We’re happy to announce the availability of Stan and RStan versions 1.1.0, which are general tools for performing model-based Bayesian inference using the no-U-turn sampler, an adaptive form of Hamiltonian Monte Carlo. Information on downloading and installing and using them is available as always from

**Stan Home Page:** http://mc-stan.org/

Let us know if you have any problems on the mailing lists or at the e-mails linked on the home page (please don’t use this web page). The full release notes follow.

(R)Stan Version 1.1.0 Release Notes =================================== -- Backward Compatibility Issue * Categorical distribution recoded to match documentation; it now has support {1,...,K} rather than {0,...,K-1}. * (RStan) change default value of permuted flag from FALSE to TRUE for Stan fit S4 extract() method -- New Features * Conditional (if-then-else) statements * While statements -- New Functions * generalized multiply_lower_tri_self_transpose() to non-square matrices * special functions: log_inv_logit(), log1m_inv_logit() * matrix special functions: cumulative_sum() * probability functions: poisson_log_log() for log-rate parameterized Poisson * matrix functions: block(), diag_pre_multiply(), diag_post_multiply() * comparison operators (<, >, <=, >=, ==, !=) * boolean operators (!, ||, &&) * allow +/- inf values in variable declaration constraints -- RStan Improvements * get_posterior_mean() method for Stan fit objects * replaced RcppEigen dependency with include of Eigen source * added read_stan_csv() to create Stan fit object from CSV files of the form written to disk by the command-line version of Stan * as.data.frame() S3 method for Stan fit objects -- Bug Fixes * fixed bug in NUTS diagonal resulting in too small step sizes * fixed bug introduced in 1.0.3 that hid line and column number bug reporting * added checks that data dimensions match as well as sizes * removed non-symmetric versions of eigenvalues() and eigenvectors() * testing identifiers are not reserved words in C++/Stan * trapping/reporting locations of errors in data and init reads * improvements in dump data format reader for more R compatibility and more generality * fix bug in bernoulli logit distro tail density -- Code Improvements * templated out matrix libs to reduce code duplication * vectorized auto-dif for tcrossprod() and crossprod() * optimizations in Wishart * vectorization with efficiency improvements in probability distributions -- Libraries Updated * Eigen version 3.1.1 replaced with version 3.1.2 * Boost version 1.51.0 replaced with version 1.52.0 -- Manual Improvements * New chapter on univariate and multivariate variable transforms * Many consistency improvements and typo corrections * Information on running command line in parallel from shell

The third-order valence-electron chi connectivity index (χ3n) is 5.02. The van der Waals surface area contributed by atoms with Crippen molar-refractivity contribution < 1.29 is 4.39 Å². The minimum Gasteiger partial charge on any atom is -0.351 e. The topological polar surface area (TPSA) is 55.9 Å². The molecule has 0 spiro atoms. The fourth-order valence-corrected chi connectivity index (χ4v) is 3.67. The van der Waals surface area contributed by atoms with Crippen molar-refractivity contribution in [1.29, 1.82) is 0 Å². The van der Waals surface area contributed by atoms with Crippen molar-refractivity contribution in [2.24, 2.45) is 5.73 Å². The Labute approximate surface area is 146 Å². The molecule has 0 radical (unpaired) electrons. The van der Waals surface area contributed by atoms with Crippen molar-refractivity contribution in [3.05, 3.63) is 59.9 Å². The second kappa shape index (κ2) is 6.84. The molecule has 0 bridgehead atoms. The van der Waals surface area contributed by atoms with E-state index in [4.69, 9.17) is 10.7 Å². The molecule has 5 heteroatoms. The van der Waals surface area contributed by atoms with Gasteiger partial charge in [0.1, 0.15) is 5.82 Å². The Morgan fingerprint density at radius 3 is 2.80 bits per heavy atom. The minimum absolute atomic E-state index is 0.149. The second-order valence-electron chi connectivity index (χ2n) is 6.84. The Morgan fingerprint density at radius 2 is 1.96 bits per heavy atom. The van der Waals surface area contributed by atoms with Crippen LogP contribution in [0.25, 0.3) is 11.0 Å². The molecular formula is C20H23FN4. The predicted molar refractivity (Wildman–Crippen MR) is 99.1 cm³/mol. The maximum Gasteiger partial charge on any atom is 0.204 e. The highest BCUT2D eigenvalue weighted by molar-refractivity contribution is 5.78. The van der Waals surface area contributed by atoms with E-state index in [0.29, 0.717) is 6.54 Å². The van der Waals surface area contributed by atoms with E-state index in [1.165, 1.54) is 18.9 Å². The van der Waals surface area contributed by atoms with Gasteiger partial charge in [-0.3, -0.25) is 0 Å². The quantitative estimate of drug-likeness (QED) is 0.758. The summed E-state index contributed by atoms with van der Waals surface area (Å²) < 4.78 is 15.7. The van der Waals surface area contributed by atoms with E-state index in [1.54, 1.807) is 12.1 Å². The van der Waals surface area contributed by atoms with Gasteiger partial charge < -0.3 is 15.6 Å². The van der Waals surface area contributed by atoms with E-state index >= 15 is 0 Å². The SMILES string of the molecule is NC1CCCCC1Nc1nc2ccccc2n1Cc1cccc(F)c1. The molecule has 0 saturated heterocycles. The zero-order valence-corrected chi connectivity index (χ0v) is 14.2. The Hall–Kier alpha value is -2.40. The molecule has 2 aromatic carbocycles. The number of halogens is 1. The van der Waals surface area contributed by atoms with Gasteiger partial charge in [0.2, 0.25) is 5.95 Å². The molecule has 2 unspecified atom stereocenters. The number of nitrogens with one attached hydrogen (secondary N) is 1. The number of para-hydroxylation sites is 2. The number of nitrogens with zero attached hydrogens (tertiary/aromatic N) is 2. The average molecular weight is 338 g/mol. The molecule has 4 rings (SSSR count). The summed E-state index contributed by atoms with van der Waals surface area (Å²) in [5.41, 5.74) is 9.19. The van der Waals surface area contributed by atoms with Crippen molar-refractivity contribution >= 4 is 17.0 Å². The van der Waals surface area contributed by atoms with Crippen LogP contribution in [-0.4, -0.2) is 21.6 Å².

I didn’t see a direct update on this in the documentation or google groups; did the speed comparisons to block-gibbs for medium sized linear mixed and logit or probit mixed models end up resolving in stan’s favor with the updates?

We’re not doing anything specific for those models or really for any specific models.

We are gradually vectorizing the probability density functions (this is just for expressive power) and unfolding their gradient log density calculations (this is where the efficiency comes from as the gradients are where most of the time in Stan is spent). This is more an implementation issue than anything else, but can lead to order of magnitude or more speedups.

Inverse logit is faster than the cumulative normal, so so with lots of data, that could become a factor.

Theoretically speaking, Gibbs should do better than NUTS (or other HMC variations) when the model’s conjugate, so you can do proper Gibbs rather than a slice-sampled approximation, there is low correlation among the blocked posterior parameters.

NUTS/HMC will do better when there is high correlation among the parameters in the posterior or when the lack of conjugacy makes the Gibbs update slow mixing or slow to compute.

Practically speaking, Stan implements HMC more efficiently than BUGS/JAGS implement Gibbs because it’s compiled rather than interpreted, but those systems are still a bit faster than Stan for some of the simple conjugate models in the BUGS examples.

I’d love to see comparative results in practical cases.

Well, GLMM Gibbs can have very high autocorrelation even with a conjugate structure because the variance component – random effect – latent liability conditional update steps can be quite sticky. The top level parameters (variance components) can of course be highly correlated conditional on the data. My understanding was that these kind of random coefficent models were one of the motivations for developing stan. I’ve seen order of magnitude implementation issues tossed around a number of times (JAGS, BUGS, and MCMCglmm generate notable divergences just on implementation), so yes, practical test case timings would be good so that outsiders can know when the startup cost of learning new software is worth it.